31 May 2008

Watermelon Milkshake

Easy and awesome for a warm evening cool off.



2 C. watermelon [substitute with fruit of choice]
4 scoops vanilla ice cream
1/2 C. milk
1/2 C. ice cubes
3 T. instant pudding powder

30 May 2008

Dutch Oven Vegetables

This recipe is dead-simple and easy to modify to your liking. We simply throw a couple of steaks on the BBQ and dinner is done.





8 cups of vegetables, cut into bite size pieces (broccoli, cauliflower, baby carrots, mushrooms, onions, squash, green beans, red pepper)
1/4 lb. butter
1 envelope Dry onion soup mix
8 oz grated fresh Parmesan cheese

Add vegetables to Dutch Oven and replace lid. Put 24 coals under Dutch oven until steaming and then pull away half the coals. When veggies are tender but no overcooked remove most of the excess liquid and sprinkle on the cheese.

The cheese combined with the onion soup mix and veggie water make a very tasty sauce.

UPDATE
We also tried this recipe in foil packs, directly on the fire and it worked beautifully.





25 May 2008

Dutch Oven Pie

Our camping buddies brought a yummy, pre-made cherry pie that needed to be baked. To turn our Dutch oven into a simple 350° oven, we put 8 glowing briquettes underneath the oven and 12 on the lid. Like magic, baked pie for dessert, around an open fire.

24 May 2008

Mountain Babe Camping Brunch

DUTCH OVEN AT HOME


OK. So it started to sprinkle on our last day of camping. I planned on having this breakfast before we left on that day but it turned out to be more prudent to pack up and head into town for the nearest Tim Hortons instead. So, we made this recipe using our Dutch oven inside our regular oven (350°) at home, the following night for dinner. We followed all the below instructions except the whole briquette-thingy part. You can try almost any Dutch oven recipe at home this way. Here is the recipe in its traditional form:

1 – 1 C. bacon or sausage pieces leftover from previous meals
1 green onion, sliced
1/2 C. mushrooms, sliced
1/4 C. red peeper, diced
1 C. potatoes/yam/cauliflower combination leftovers, cut into bite-sized pieces
S + P
8 eggs, beaten
1 1/2 C. Cheddar cheese, shredded

Combine the meat and vegetable ingredients in Dutch oven. Season with salt and pepper. Cover and bake using 6 briquettes bottom and 10–12 briquettes top for 30 minutes.

Pour eggs on top. Cover for another 20 minutes until eggs are done. Sprinkle cheese on top and replace lid until melted.

23 May 2008

Dutch Oven Pull Apart Bread

CINNAMON APPLE PULL APART BREAD FOR THE DUTCH OVEN



I found this gem on Byron's Dutch Oven Recipes. This is a labour intensive endeavor. It couldn't be more of a contrast to the Pineapple Dump Cake posted earlier in terms of the effort required. But if you like the idea of hanging around the campsite, chilling at the picnic table while kneading dough and making individual bread balls ... it's all worth it in its delicious end.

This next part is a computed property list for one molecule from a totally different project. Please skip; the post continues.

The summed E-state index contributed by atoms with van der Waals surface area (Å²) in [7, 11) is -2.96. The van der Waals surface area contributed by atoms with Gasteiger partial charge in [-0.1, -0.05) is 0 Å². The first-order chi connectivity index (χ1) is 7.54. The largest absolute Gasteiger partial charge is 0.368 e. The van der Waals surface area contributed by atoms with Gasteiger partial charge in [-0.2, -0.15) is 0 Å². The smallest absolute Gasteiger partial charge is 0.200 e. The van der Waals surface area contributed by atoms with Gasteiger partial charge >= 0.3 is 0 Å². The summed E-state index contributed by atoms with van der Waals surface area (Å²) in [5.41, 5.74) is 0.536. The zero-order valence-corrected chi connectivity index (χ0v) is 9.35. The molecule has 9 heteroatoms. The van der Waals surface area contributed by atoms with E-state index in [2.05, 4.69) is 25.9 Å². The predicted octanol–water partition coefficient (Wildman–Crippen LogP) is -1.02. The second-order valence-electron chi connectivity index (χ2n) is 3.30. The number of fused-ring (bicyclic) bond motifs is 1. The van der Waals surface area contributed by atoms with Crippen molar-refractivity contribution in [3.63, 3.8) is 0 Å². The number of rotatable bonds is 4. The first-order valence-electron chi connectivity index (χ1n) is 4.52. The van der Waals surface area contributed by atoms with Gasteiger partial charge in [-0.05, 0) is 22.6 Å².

BREAD + FILLING
5 C. bread flour
3 granny smith apples; peeled and chopped
1/2 C. sugar
3/4 C. raisins
2 T. active dry yeast
3/4 C. walnuts, chopped
2 t. salt
1 1/2 T. ground cinnamon
1 3/4 C. warm milk
1/2 T. ground nutmeg
2 eggs, beaten
3/4 C. brown sugar
1/3 C. butter, melted
3 T. butter, melted

COATING + ICING
1/2 C. butter, melted
2 C. powdered sugar
3/4 C. sugar
2 T. hot water
1 1/2 t. ground cinnamon
1 t. vanilla extract

DOUGH Combine 2 cups of flour, sugar, yeast, and salt. Add milk, eggs, and butter, beat until smooth. Mix in remaining flour, 1 cup at a time. Knead dough for 5-7 minutes on a lightly floured surface. Place dough in greased bowl, cover and place in a warm area until dough has doubled in size.

FILLING Combine apples, raisins, walnuts, cinnamon, nutmeg, brown sugar, and melted butter. Stir until brown sugar has coated fruit.

COATING Combine 1/2 cup sugar and 1 teaspoon of cinnamon.

IT ALL COMES TOGETHER Punch dough down and cut into thirds. Cut each third into 16 pieces. Make a small 2-3" circle. Place 1 teaspoon of filling in the center and wrap dough around pinching edges together to form a ball. Dip in melted butter and roll in cinnamon/sugar coating. Place in 10" Dutch oven starting around the outside working towards the middle until bottom of oven is covered. Spoon 3/4 cup filling over top of balls. Repeat. Cover and let raise for 30 minutes.

Bake using 8-10 briquettes bottom and 18-20 briquettes top for 30-40 minutes rotating oven and lid every 5-10 minutes until bread is golden. Remove from heat and cool for 10 minutes with the lid on before flipping onto a serving platter. Drizzle frosting over top and sides of bread.

Good luck. Have fun. Happy kneading.

22 May 2008

Dutch Oven Dump Cake


We found this recipe on one of my new fave sites The Pioneer Woman via our buddy J-Mc. It goes through an extensive step by step on how to make this easy-peezy dessert in your oven at home. Here we modified the recipe for our Dutch oven.

1 can Pineapple with juice, rings or crushed
1 can Cherry pie filling
1 box Cake mix [yellow or white]